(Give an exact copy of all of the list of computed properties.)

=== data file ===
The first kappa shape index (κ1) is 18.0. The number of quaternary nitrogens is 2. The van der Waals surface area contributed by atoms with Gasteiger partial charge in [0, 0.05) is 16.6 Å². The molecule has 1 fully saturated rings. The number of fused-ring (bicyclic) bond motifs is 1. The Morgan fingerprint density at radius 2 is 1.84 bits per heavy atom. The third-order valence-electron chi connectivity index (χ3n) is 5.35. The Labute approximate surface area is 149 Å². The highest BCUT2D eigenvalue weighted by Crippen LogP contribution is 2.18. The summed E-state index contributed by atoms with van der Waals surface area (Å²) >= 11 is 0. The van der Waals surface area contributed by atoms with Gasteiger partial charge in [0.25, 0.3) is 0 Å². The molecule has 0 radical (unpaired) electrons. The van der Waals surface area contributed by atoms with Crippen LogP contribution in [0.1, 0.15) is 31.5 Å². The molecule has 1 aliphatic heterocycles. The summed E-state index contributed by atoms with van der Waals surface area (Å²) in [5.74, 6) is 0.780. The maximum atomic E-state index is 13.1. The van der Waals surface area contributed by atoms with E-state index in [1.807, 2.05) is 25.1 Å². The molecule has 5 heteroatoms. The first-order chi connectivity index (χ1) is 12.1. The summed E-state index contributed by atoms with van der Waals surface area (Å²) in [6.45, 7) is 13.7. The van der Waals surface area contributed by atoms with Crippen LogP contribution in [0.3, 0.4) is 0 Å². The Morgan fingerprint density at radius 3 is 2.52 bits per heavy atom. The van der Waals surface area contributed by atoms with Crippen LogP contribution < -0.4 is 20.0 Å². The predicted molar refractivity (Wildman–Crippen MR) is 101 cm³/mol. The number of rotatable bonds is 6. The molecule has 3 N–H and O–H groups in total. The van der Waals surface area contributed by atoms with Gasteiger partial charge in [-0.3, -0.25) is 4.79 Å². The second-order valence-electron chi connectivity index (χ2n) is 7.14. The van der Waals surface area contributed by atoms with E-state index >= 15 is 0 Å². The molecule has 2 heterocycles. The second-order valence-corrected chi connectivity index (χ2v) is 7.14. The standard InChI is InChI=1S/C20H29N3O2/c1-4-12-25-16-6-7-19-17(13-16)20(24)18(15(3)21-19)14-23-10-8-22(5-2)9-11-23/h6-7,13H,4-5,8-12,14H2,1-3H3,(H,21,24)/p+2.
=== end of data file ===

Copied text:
The first kappa shape index (κ1) is 18.0. The number of quaternary nitrogens is 2. The van der Waals surface area contributed by atoms with Gasteiger partial charge in [0, 0.05) is 16.6 Å². The molecule has 1 fully saturated rings. The number of fused-ring (bicyclic) bond motifs is 1. The Morgan fingerprint density at radius 2 is 1.84 bits per heavy atom. The third-order valence-electron chi connectivity index (χ3n) is 5.35. The Labute approximate surface area is 149 Å². The highest BCUT2D eigenvalue weighted by Crippen LogP contribution is 2.18. The summed E-state index contributed by atoms with van der Waals surface area (Å²) >= 11 is 0. The van der Waals surface area contributed by atoms with Gasteiger partial charge in [0.25, 0.3) is 0 Å². The molecule has 0 radical (unpaired) electrons. The van der Waals surface area contributed by atoms with Crippen LogP contribution in [0.1, 0.15) is 31.5 Å². The molecule has 1 aliphatic heterocycles. The summed E-state index contributed by atoms with van der Waals surface area (Å²) in [5.74, 6) is 0.780. The maximum atomic E-state index is 13.1. The van der Waals surface area contributed by atoms with E-state index in [1.807, 2.05) is 25.1 Å². The molecule has 5 heteroatoms. The first-order chi connectivity index (χ1) is 12.1. The summed E-state index contributed by atoms with van der Waals surface area (Å²) in [6.45, 7) is 13.7. The van der Waals surface area contributed by atoms with Crippen LogP contribution in [0.3, 0.4) is 0 Å². The Morgan fingerprint density at radius 3 is 2.52 bits per heavy atom. The van der Waals surface area contributed by atoms with Crippen LogP contribution < -0.4 is 20.0 Å². The predicted molar refractivity (Wildman–Crippen MR) is 101 cm³/mol. The number of rotatable bonds is 6. The molecule has 3 N–H and O–H groups in total. The van der Waals surface area contributed by atoms with Gasteiger partial charge in [-0.3, -0.25) is 4.79 Å². The second-order valence-electron chi connectivity index (χ2n) is 7.14. The van der Waals surface area contributed by atoms with E-state index >= 15 is 0 Å². The molecule has 2 heterocycles. The second-order valence-corrected chi connectivity index (χ2v) is 7.14. The standard InChI is InChI=1S/C20H29N3O2/c1-4-12-25-16-6-7-19-17(13-16)20(24)18(15(3)21-19)14-23-10-8-22(5-2)9-11-23/h6-7,13H,4-5,8-12,14H2,1-3H3,(H,21,24)/p+2.